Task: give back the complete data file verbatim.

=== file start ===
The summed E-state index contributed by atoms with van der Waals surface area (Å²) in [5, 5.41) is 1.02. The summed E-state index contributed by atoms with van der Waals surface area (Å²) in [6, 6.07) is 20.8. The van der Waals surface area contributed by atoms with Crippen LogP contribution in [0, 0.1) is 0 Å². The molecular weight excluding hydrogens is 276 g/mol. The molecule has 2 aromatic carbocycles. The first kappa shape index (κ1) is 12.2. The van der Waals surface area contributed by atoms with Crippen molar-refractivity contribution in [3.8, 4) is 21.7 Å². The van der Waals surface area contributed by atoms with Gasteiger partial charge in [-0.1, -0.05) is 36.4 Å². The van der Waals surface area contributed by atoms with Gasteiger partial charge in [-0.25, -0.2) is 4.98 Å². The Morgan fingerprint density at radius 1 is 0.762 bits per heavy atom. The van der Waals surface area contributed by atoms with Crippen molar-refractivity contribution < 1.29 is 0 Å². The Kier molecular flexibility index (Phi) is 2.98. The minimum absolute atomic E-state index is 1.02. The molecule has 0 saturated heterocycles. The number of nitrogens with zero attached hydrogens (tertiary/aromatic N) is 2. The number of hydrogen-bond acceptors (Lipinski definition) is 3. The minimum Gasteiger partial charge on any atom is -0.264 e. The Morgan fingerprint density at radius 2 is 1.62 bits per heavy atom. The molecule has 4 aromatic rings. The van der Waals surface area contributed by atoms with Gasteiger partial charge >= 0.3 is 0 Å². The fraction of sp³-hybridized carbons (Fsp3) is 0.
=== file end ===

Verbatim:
The summed E-state index contributed by atoms with van der Waals surface area (Å²) in [5, 5.41) is 1.02. The summed E-state index contributed by atoms with van der Waals surface area (Å²) in [6, 6.07) is 20.8. The van der Waals surface area contributed by atoms with Crippen LogP contribution in [0, 0.1) is 0 Å². The molecular weight excluding hydrogens is 276 g/mol. The molecule has 2 aromatic carbocycles. The first kappa shape index (κ1) is 12.2. The van der Waals surface area contributed by atoms with Crippen molar-refractivity contribution in [3.8, 4) is 21.7 Å². The van der Waals surface area contributed by atoms with Gasteiger partial charge in [-0.1, -0.05) is 36.4 Å². The van der Waals surface area contributed by atoms with Gasteiger partial charge in [-0.25, -0.2) is 4.98 Å². The Morgan fingerprint density at radius 1 is 0.762 bits per heavy atom. The van der Waals surface area contributed by atoms with Crippen molar-refractivity contribution < 1.29 is 0 Å². The Kier molecular flexibility index (Phi) is 2.98. The minimum absolute atomic E-state index is 1.02. The molecule has 0 saturated heterocycles. The number of nitrogens with zero attached hydrogens (tertiary/aromatic N) is 2. The number of hydrogen-bond acceptors (Lipinski definition) is 3. The minimum Gasteiger partial charge on any atom is -0.264 e. The Morgan fingerprint density at radius 2 is 1.62 bits per heavy atom. The molecule has 4 aromatic rings. The van der Waals surface area contributed by atoms with Gasteiger partial charge >= 0.3 is 0 Å². The fraction of sp³-hybridized carbons (Fsp3) is 0.